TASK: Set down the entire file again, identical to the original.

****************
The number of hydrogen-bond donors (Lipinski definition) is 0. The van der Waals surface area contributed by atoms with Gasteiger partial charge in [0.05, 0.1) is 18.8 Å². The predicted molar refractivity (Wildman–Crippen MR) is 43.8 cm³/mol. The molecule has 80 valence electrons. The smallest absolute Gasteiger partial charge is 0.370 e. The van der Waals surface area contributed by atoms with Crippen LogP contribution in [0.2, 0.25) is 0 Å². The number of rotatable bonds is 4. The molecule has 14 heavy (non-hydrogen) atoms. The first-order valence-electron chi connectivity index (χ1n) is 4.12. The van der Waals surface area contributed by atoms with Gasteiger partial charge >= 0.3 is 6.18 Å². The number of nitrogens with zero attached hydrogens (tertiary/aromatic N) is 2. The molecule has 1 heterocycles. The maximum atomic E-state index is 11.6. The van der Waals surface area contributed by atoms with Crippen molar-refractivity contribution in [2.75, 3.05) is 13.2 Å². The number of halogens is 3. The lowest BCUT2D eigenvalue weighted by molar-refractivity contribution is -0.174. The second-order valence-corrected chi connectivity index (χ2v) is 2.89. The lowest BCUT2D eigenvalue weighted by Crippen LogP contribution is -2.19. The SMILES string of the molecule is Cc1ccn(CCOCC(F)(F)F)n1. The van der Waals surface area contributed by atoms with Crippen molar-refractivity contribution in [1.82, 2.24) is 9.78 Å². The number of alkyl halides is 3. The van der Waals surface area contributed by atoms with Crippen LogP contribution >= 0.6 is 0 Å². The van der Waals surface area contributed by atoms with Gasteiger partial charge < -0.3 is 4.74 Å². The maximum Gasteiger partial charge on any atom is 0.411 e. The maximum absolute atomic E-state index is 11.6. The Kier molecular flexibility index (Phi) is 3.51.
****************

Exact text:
The number of hydrogen-bond donors (Lipinski definition) is 0. The van der Waals surface area contributed by atoms with Gasteiger partial charge in [0.05, 0.1) is 18.8 Å². The predicted molar refractivity (Wildman–Crippen MR) is 43.8 cm³/mol. The molecule has 80 valence electrons. The smallest absolute Gasteiger partial charge is 0.370 e. The van der Waals surface area contributed by atoms with Crippen LogP contribution in [0.2, 0.25) is 0 Å². The number of rotatable bonds is 4. The molecule has 14 heavy (non-hydrogen) atoms. The first-order valence-electron chi connectivity index (χ1n) is 4.12. The van der Waals surface area contributed by atoms with Gasteiger partial charge >= 0.3 is 6.18 Å². The number of nitrogens with zero attached hydrogens (tertiary/aromatic N) is 2. The molecule has 1 heterocycles. The maximum atomic E-state index is 11.6. The van der Waals surface area contributed by atoms with Crippen molar-refractivity contribution in [2.75, 3.05) is 13.2 Å². The number of halogens is 3. The lowest BCUT2D eigenvalue weighted by molar-refractivity contribution is -0.174. The second-order valence-corrected chi connectivity index (χ2v) is 2.89. The lowest BCUT2D eigenvalue weighted by Crippen LogP contribution is -2.19. The SMILES string of the molecule is Cc1ccn(CCOCC(F)(F)F)n1. The van der Waals surface area contributed by atoms with Crippen molar-refractivity contribution in [1.82, 2.24) is 9.78 Å². The number of alkyl halides is 3. The van der Waals surface area contributed by atoms with Crippen LogP contribution >= 0.6 is 0 Å². The van der Waals surface area contributed by atoms with Gasteiger partial charge < -0.3 is 4.74 Å². The maximum Gasteiger partial charge on any atom is 0.411 e. The maximum absolute atomic E-state index is 11.6. The Kier molecular flexibility index (Phi) is 3.51.